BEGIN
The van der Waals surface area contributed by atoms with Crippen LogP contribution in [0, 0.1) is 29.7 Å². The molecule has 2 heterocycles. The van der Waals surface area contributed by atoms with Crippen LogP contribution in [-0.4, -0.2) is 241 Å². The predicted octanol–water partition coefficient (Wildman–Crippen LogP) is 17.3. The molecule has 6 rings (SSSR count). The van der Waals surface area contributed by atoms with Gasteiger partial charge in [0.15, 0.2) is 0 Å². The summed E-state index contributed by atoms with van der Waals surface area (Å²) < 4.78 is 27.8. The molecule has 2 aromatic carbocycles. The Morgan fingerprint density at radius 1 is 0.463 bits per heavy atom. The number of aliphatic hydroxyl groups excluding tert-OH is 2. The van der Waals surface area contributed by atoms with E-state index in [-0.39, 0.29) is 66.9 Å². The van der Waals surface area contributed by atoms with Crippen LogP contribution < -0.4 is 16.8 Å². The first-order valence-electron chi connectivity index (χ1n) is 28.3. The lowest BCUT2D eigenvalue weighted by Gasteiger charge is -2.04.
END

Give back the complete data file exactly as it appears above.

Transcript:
The van der Waals surface area contributed by atoms with Crippen LogP contribution in [0, 0.1) is 29.7 Å². The molecule has 2 heterocycles. The van der Waals surface area contributed by atoms with Crippen LogP contribution in [-0.4, -0.2) is 241 Å². The predicted octanol–water partition coefficient (Wildman–Crippen LogP) is 17.3. The molecule has 6 rings (SSSR count). The van der Waals surface area contributed by atoms with Gasteiger partial charge in [0.15, 0.2) is 0 Å². The summed E-state index contributed by atoms with van der Waals surface area (Å²) < 4.78 is 27.8. The molecule has 2 aromatic carbocycles. The Morgan fingerprint density at radius 1 is 0.463 bits per heavy atom. The number of aliphatic hydroxyl groups excluding tert-OH is 2. The van der Waals surface area contributed by atoms with E-state index in [-0.39, 0.29) is 66.9 Å². The van der Waals surface area contributed by atoms with Crippen LogP contribution < -0.4 is 16.8 Å². The first-order valence-electron chi connectivity index (χ1n) is 28.3. The lowest BCUT2D eigenvalue weighted by Gasteiger charge is -2.04.